Low Aerobic Capacity Accelerates Lipid Accumulation and Metabolic Abnormalities Caused by High-Fat Diet-Induced Obesity in Postpartum Mice

Mon-Chien Lee, Yi-Ju Hsu, Hsin-Ching Sung, Ya-Ting Wen, Li Wei, Chi-Chang Huang

Research output: Contribution to journalArticlepeer-review

Abstract

Women during pregnancy and postpartum show high rates of obesity and metabolic diseases, especially women with excessive caloric intake. In the past, it was proved that individuals with high intrinsic aerobic exercise capacities showed higher lipid metabolism and lower fat production than those with low intrinsic aerobic exercise capacities. The purpose of this study was to determine whether mice with the low-fitness phenotype (LAEC) were more likely to develop metabolic abnormalities and obesity under dietary induction after delivery, and if mice with a high-fitness phenotype (HAEC) had a protective mechanism. After parturition and weaning, postpartum Institute of Cancer Research (ICR) mice received dietary induction for 12 weeks and were divided into four groups (n = 8 per group): high-exercise capacity postpartum mice with a normal chow diet (HAEC-ND); high-exercise capacity postpartum mice with a high-fat diet (HAEC-HFD); low-exercise capacity postpartum mice with a normal chow diet (LAEC-ND); and low-exercise capacity postpartum mice with a high-fat diet (LAEC-HFD). Obesity caused by a high-fat diet led to decreased exercise performance (p < 0.05). Although there were significant differences in body posture under congenital conditions, the LAEC mice gained more weight and body fat after high-fat-diet intake (p < 0.05). Compared with HAEC-HFD, LAEC-HFD significantly increased blood lipids, such as total cholesterol (TC), triacylglycerol (TG), low-density lipoprotein (LDL) and other parameters (p < 0.05), and the content of TG in the liver, as well as inducing poor glucose tolerance (p < 0.05). In addition, after HFD intake, excessive energy significantly increased glycogen storage (p < 0.05), but the LAEC mice showed significantly lower muscle glycogen storage (p < 0.05). In conclusion, although we observed significant differences in intrinsic exercise capacity, and body posture and metabolic ability were also different, high-fat-diet intake caused weight gain and a risk of metabolic disorders, especially in postpartum low-fitness mice. However, HAEC mice still showed better lipid metabolism and protection mechanisms. Conversely, LAEC mice might accumulate more fat and develop metabolic diseases compared with their normal rodent chow diet (ND) control counterparts.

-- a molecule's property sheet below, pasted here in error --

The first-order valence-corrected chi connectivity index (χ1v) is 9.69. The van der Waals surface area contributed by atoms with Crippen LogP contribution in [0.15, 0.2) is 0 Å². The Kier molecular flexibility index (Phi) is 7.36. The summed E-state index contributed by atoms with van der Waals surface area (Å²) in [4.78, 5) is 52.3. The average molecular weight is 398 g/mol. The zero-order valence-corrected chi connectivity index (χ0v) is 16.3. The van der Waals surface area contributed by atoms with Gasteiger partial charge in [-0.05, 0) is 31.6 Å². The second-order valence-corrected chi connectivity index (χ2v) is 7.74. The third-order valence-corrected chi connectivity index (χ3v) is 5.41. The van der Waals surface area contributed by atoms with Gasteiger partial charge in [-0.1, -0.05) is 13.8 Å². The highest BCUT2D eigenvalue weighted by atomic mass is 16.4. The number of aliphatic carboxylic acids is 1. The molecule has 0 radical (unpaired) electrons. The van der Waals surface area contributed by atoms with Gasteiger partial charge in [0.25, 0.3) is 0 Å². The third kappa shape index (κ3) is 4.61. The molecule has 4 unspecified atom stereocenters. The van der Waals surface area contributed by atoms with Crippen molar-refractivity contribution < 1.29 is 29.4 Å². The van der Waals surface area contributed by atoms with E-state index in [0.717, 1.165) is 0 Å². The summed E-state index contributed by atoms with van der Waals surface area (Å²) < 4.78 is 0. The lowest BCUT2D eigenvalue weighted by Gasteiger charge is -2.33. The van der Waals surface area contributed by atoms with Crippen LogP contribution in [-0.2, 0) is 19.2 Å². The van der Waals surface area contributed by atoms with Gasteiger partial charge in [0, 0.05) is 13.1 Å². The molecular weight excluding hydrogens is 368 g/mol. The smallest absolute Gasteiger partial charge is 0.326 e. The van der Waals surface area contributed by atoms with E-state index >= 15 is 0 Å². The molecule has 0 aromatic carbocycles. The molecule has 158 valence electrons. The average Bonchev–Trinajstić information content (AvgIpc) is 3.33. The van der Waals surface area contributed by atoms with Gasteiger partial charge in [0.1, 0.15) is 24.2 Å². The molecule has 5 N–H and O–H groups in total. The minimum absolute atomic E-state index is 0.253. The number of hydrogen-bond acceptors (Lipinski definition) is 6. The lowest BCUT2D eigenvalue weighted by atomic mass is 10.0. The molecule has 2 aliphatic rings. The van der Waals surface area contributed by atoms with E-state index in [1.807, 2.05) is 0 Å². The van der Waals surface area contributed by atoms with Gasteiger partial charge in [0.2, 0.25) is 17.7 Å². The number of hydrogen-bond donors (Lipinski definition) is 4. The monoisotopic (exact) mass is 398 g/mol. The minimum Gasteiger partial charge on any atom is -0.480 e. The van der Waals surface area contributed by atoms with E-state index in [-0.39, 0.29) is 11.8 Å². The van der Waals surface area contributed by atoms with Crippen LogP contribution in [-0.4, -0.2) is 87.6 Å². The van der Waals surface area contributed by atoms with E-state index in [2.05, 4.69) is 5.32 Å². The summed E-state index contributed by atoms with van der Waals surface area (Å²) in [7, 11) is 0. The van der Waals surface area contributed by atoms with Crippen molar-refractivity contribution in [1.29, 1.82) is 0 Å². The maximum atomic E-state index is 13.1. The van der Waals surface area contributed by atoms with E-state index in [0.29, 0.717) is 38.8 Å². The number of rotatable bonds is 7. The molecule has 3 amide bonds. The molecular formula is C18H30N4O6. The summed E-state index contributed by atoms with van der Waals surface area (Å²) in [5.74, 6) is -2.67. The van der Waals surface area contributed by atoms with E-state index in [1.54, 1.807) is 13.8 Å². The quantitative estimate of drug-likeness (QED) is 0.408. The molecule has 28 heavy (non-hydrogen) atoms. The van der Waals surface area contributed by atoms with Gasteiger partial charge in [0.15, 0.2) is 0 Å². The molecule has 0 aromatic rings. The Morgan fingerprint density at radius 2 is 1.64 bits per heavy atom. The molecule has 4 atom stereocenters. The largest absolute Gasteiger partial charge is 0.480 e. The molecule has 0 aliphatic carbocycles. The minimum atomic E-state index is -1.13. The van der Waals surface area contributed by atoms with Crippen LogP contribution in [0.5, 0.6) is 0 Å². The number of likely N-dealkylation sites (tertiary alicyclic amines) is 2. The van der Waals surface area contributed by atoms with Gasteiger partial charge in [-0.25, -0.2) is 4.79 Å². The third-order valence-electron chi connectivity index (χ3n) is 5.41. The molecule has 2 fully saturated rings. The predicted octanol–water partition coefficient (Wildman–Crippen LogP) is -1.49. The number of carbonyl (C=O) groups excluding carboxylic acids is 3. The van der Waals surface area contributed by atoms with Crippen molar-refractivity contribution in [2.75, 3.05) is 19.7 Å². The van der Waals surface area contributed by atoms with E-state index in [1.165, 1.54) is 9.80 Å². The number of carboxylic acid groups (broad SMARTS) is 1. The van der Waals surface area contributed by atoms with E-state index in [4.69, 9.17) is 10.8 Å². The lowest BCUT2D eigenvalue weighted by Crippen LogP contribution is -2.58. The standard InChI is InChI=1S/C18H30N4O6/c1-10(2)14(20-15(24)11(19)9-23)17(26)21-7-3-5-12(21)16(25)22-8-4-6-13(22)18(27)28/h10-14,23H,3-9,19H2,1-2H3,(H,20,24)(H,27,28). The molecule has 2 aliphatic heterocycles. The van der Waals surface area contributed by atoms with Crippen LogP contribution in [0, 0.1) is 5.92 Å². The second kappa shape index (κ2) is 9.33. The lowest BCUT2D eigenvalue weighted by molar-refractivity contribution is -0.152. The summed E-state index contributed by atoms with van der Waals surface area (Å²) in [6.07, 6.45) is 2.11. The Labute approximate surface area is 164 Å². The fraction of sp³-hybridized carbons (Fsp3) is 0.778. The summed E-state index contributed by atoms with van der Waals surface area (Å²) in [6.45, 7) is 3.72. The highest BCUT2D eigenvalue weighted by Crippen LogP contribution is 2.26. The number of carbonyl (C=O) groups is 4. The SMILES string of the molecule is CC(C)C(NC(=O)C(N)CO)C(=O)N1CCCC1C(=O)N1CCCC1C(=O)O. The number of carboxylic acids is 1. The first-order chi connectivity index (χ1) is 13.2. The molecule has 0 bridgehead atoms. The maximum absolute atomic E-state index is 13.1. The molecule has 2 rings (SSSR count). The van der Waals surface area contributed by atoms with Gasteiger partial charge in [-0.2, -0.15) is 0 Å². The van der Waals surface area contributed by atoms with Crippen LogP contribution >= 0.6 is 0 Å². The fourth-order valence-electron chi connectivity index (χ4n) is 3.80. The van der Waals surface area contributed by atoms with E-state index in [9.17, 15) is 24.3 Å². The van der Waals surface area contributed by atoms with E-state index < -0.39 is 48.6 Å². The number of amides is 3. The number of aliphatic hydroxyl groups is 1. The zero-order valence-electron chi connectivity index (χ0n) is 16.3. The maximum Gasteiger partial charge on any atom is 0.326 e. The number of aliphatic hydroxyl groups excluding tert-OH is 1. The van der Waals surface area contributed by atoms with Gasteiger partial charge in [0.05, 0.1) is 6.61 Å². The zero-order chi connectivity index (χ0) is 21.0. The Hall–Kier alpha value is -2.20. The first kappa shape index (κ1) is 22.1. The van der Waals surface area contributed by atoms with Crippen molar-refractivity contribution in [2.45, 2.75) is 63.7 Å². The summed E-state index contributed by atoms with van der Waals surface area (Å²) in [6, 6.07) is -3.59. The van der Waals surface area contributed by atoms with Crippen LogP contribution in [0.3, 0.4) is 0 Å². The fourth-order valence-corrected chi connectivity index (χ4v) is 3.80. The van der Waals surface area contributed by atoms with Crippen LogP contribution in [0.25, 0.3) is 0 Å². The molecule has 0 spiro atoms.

Original languageUndefined/Unknown
JournalNutrients
Volume14
Issue number18
DOIs
Publication statusPublished - 2022

Cite this